The impact of ACOs on medical malpractice litigation
Cost containment. If there is a medical malpractice lawsuit brought by a patient treated in an ACO, the plaintiff could allege that a provider’s negligent failure to provide a service—or refer for a service—caused the patient harm and was done to contain costs, given the provider’s risk sharing arrangement. In fact, such a financial incentive to restrict services could lead to alleged punitive damages for intentional wrongdoing, which are not covered by traditional medical malpractice insurance policies. Medical malpractice litigation will likely include reviewing the ACO’s policies on resource utilization and physician compensation.
Given this very real scenario, the risk management advice is—more than ever in such a treatment setting—for psychiatrists to document not only what was done and why, but also what was considered and rejected and why. Such documentation will be crucial to avoid allegations of putting profit ahead of patient safety.
Another aspect of cost containment involves the choice to settle a medical malpractice lawsuit. For example, a psychiatrist who joins an ACO may not have input into when a case against him is settled. The ACO may decide to settle early to prevent incurring expensive defense costs and perhaps a substantial judgment. So there may be a shift from private practice psychiatrists vigorously defending cases to cases being settled early by the ACO to contain costs.
Standard of care. ACOs are required by Medicare to promote evidence-based medicine, and payment is based on achievement of quality criteria. Some quality criteria could potentially be used to evidence the standard of care in a malpractice case. For example, a plaintiff’s attorney could argue that a psychiatrist’s failure to meet the ACO’s quality criteria is failure to meet the standard of care, which is negligence.
Availability of professional liability insurance in the event of medical malpractice litigation. Large practices and health systems often are self-insured. A self-insured insurance plan is only as secure as the company’s financial stability. If a psychiatrist’s employer, such as a hospital system, goes into bankruptcy, there could be adverse insurance coverage implications.4 When transitioning from private practice to an ACO, psychiatrists should confirm coverage and limits of liability with their employer.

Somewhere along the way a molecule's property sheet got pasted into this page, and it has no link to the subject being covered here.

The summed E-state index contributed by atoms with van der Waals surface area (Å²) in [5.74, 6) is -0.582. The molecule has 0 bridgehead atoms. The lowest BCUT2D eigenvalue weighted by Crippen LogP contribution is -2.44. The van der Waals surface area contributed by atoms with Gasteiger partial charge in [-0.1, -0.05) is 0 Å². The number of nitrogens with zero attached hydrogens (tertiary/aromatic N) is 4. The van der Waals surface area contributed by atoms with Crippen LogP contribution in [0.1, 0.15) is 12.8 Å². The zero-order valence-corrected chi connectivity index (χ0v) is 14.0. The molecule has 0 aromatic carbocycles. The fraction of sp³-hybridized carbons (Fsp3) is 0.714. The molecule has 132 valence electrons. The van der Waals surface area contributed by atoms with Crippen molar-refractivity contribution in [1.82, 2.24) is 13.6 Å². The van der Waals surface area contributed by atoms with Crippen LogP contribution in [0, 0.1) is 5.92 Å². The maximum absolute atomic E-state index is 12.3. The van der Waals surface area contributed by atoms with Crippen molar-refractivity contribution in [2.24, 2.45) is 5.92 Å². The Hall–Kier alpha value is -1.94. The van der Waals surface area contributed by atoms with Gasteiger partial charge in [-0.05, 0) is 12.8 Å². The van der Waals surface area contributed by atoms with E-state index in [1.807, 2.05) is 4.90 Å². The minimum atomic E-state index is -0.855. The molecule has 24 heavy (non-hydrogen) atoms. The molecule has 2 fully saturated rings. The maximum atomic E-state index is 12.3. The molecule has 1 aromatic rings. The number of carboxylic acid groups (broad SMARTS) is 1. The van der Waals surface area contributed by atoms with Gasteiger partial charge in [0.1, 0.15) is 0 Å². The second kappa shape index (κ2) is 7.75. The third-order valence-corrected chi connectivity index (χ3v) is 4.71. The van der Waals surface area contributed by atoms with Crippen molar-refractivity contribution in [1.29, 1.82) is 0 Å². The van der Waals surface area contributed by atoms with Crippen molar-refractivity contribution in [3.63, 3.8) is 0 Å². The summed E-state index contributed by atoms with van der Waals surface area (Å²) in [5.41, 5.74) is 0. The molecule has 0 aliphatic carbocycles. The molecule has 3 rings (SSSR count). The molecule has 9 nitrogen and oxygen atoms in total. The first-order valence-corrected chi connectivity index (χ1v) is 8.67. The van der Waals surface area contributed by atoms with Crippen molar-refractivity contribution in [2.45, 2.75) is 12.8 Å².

It is too early to know the ultimate effect of the Affordable Care Act on psychiatrists’ professional liability risk. We can at least predict a trend toward greater collaboration between psychiatrists and other clinicians both inside and outside of the mental health field.
In some collaborative care models, the actual liability risks may not change. For example, psychiatrists in collaborative relationships already can be held liable for the acts of other professionals. Psychiatrists providing true consultations will continue to take on minimal liability. Suicide and attempted suicide and medication misadventures will remain the greatest risk areas for psychiatrists.
In newer integrated care models, there could be new liability risks. For example, new roles and duties and the use of EHRs bring new liability risks. Sharing of patient information increases the risk of breaches.
Financial incentives in risk sharing arrangements also could be used by plaintiffs to allege that failure to provide a service was done to contain costs. Some quality criteria could potentially be used to evidence the standard of care in a malpractice case. A plaintiff could argue that a psychiatrist’s failure to meet the ACO’s quality criteria equates to failure to meet the standard of care. The risk management advice is for psychiatrists to document carefully not only what was done in treatment and why, but also what treatment options were considered, but rejected, and why.
1. United States Centers for Medicare and Medicaid Services website. Glossary. Affordable Care Act http://www.healthcare.gov/glossary/affordable-care-act. Accessed December 1, 2015.
2. United States Centers for Medicare and Medicaid Services website. Glossary. Accountable care organization. http://www.healthcare.gov/glossary/accountable-care-organization. Accessed December 1, 2015.
3. Collins C, Waxman JM. MMS Guide to Accountable Care Organizations: What Physicians Need to Know. Massachusetts Medical Society. September 2013. http://www.foley.com/files/Publication/59de54ad-4877-4cd6-9bfb-d78177f8452b/Presentation/PublicationAttachment/5b2ba4fa-d727-41ff-b8a5-da3e5bee79b6/ACOGuide%20-%20FINAL.pdf. Accessed December 1, 2015.
4. Hartocollis A. Troubled New York hospitals forgo coverage for malpractice. New York Times website. July 15, 2012. http://www.nytimes.com/2012/07/16/nyregion/some-hospitals-in-new-york-lack-a-malpractice-safety-net.html. Accessed December 1, 2015.
author affiliation: Mr. Cash is Assistant Vice President of Professional Risk Management Services, Inc. in Arlington, Virginia.